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Should I eat protein if I am physically active?

Studies clearly demonstrate that active people don't eat enough protein to optimize muscle endurance and recovery. And that doesn't apply only to men, either. Inadequate protein intake is perhaps the leading nutritional blunder among active women.

Why is protein so important for fat loss? After brain tissue, muscle is the most metabolically active tissue in your body. Current estimates are that every pound of muscle an individual possesses devours between 35-75 calories per day simply to exist, and that doesn't include the calories your muscles burn during physical activity. Every ounce of muscle you possess will incrementally raise your metabolic rate around the clock. For every pound of muscle tissue you lose, your metabolic rate falls by about 5%. Do the following:
  • Include a full serving of protein with every meal. Protein has a higher thermic effect per calorie than other macronutrients, so consuming a diet that has plenty of protein will help burn more body fat than a diet of equal calories that's lower in protein.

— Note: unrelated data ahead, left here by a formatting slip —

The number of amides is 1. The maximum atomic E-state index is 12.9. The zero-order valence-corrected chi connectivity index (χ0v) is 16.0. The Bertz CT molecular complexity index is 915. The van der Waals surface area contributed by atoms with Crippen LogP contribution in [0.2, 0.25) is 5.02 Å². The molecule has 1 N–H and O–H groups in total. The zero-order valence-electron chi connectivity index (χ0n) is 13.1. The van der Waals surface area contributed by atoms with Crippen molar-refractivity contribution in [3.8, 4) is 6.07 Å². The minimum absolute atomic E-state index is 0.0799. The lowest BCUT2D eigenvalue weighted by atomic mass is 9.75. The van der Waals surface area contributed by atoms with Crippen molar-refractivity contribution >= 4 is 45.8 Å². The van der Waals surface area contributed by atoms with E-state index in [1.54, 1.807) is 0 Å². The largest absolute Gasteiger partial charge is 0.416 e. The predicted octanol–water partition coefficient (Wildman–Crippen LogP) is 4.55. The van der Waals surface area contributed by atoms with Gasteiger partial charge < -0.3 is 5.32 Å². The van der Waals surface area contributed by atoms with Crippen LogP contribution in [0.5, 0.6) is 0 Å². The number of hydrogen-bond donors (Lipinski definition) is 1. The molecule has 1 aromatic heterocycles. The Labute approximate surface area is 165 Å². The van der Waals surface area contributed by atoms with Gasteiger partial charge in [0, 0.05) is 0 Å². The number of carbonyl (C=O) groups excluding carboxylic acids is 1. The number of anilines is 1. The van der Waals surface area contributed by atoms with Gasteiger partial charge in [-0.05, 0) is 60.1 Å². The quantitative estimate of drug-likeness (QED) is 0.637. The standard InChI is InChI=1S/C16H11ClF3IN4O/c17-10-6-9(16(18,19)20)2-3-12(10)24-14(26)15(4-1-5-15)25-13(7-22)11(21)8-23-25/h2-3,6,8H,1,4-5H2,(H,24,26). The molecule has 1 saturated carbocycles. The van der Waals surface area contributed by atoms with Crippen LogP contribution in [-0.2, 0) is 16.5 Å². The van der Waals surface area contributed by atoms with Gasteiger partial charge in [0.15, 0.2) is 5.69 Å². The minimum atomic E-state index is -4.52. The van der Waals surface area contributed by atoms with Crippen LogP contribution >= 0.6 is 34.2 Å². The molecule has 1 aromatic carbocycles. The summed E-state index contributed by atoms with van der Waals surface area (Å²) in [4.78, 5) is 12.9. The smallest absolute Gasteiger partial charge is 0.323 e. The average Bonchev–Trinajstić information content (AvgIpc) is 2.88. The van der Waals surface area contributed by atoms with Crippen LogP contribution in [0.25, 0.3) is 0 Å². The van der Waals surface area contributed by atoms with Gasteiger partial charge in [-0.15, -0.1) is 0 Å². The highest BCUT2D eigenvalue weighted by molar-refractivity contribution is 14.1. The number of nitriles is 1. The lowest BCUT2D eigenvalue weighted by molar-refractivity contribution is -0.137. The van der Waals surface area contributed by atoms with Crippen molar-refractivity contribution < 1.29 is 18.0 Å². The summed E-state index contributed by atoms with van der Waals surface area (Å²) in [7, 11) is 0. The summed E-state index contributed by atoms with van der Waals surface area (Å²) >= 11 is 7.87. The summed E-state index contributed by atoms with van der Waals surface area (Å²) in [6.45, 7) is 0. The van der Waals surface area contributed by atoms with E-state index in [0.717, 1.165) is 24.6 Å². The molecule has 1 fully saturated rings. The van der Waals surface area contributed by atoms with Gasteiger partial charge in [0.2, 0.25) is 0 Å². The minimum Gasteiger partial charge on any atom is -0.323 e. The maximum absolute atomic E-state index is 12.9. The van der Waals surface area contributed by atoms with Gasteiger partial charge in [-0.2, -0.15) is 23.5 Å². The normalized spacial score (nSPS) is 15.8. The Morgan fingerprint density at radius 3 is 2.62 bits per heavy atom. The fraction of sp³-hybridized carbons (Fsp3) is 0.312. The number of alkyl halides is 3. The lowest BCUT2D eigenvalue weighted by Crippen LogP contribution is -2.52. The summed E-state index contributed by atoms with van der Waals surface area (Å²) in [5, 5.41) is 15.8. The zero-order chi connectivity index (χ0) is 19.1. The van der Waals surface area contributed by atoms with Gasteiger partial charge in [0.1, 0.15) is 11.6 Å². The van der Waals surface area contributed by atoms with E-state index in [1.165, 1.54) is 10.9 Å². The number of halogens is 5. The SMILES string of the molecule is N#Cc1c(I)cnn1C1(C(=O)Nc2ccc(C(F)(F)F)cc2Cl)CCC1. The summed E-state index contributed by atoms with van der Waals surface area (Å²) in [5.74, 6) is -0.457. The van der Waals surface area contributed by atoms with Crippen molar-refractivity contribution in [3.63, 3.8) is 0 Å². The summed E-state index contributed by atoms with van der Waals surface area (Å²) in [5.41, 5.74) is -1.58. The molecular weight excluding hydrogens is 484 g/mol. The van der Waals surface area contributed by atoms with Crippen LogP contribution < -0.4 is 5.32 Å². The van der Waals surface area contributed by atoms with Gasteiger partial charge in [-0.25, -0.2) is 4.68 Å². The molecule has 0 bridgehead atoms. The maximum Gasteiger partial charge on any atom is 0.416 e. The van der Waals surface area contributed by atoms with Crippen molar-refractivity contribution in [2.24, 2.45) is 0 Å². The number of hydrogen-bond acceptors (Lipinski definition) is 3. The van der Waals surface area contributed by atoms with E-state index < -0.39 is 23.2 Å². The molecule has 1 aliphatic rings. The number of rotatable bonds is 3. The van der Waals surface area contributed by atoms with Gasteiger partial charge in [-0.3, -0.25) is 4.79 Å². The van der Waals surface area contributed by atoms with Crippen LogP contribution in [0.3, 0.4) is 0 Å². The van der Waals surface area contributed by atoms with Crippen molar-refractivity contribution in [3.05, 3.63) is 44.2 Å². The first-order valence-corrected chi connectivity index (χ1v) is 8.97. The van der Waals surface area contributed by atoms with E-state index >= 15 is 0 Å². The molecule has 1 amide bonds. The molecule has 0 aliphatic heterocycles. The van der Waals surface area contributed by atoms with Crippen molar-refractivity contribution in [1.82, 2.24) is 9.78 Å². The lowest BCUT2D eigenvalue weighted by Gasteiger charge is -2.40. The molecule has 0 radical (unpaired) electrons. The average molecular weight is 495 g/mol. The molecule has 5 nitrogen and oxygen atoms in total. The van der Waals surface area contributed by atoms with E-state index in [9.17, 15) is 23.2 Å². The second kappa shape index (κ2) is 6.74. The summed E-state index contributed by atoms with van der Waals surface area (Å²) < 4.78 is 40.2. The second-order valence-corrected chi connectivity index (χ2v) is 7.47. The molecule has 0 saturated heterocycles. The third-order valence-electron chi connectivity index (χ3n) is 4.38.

• Follow the 4:1 carb-to-protein ratio before your workouts. Recent research shows that endurance is further enhanced when athletes take in protein along with carbs both before and during exercise. For endurance athletes, the research shows that a ratio of carbs to protein of 4:1 is best. This means that if you eat 40 g of carbs before workouts, you should also eat at least 10 g of protein.
  • If you use a protein supplement, pick a fast-digesting one before and after training. Before workouts, your best bets are fast-digesting proteins, such as whey. These will quickly get into your bloodstream so they can provide you with energy during your workout, helping to spare muscle glycogen, and allowing you to go harder for longer. After workouts you need a combo of fast-digesting protein and slow-digesting protein, such as casein protein.

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Important: This content reflects information from various individuals and organizations and may offer alternative or opposing points of view. It should not be used for medical advice, diagnosis or treatment. As always, you should consult with your healthcare provider about your specific health needs.